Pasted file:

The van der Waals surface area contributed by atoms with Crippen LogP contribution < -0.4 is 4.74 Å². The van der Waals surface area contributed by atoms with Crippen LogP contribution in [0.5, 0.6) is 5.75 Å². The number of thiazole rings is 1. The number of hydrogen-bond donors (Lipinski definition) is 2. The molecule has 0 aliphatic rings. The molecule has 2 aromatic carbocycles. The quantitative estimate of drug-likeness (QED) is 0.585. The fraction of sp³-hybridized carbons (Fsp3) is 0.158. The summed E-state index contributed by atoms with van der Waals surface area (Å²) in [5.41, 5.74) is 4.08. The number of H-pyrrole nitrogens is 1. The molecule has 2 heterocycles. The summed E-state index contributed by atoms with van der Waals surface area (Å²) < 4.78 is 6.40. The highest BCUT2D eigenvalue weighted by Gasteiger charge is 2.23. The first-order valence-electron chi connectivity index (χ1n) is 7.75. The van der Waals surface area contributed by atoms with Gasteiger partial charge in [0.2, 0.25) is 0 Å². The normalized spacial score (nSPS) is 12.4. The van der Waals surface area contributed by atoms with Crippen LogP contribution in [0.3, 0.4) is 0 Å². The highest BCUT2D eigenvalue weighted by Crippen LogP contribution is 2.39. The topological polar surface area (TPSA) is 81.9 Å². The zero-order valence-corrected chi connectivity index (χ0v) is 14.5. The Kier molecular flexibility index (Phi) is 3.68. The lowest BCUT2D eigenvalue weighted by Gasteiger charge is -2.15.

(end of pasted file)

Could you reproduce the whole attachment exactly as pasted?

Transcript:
The van der Waals surface area contributed by atoms with Crippen LogP contribution < -0.4 is 4.74 Å². The van der Waals surface area contributed by atoms with Crippen LogP contribution in [0.5, 0.6) is 5.75 Å². The number of thiazole rings is 1. The number of hydrogen-bond donors (Lipinski definition) is 2. The molecule has 0 aliphatic rings. The molecule has 2 aromatic carbocycles. The quantitative estimate of drug-likeness (QED) is 0.585. The fraction of sp³-hybridized carbons (Fsp3) is 0.158. The summed E-state index contributed by atoms with van der Waals surface area (Å²) in [5.41, 5.74) is 4.08. The number of H-pyrrole nitrogens is 1. The molecule has 2 heterocycles. The summed E-state index contributed by atoms with van der Waals surface area (Å²) < 4.78 is 6.40. The highest BCUT2D eigenvalue weighted by Gasteiger charge is 2.23. The first-order valence-electron chi connectivity index (χ1n) is 7.75. The van der Waals surface area contributed by atoms with Gasteiger partial charge in [0.2, 0.25) is 0 Å². The normalized spacial score (nSPS) is 12.4. The van der Waals surface area contributed by atoms with Crippen LogP contribution in [0.3, 0.4) is 0 Å². The highest BCUT2D eigenvalue weighted by Crippen LogP contribution is 2.39. The topological polar surface area (TPSA) is 81.9 Å². The zero-order valence-corrected chi connectivity index (χ0v) is 14.5. The Kier molecular flexibility index (Phi) is 3.68. The lowest BCUT2D eigenvalue weighted by Gasteiger charge is -2.15.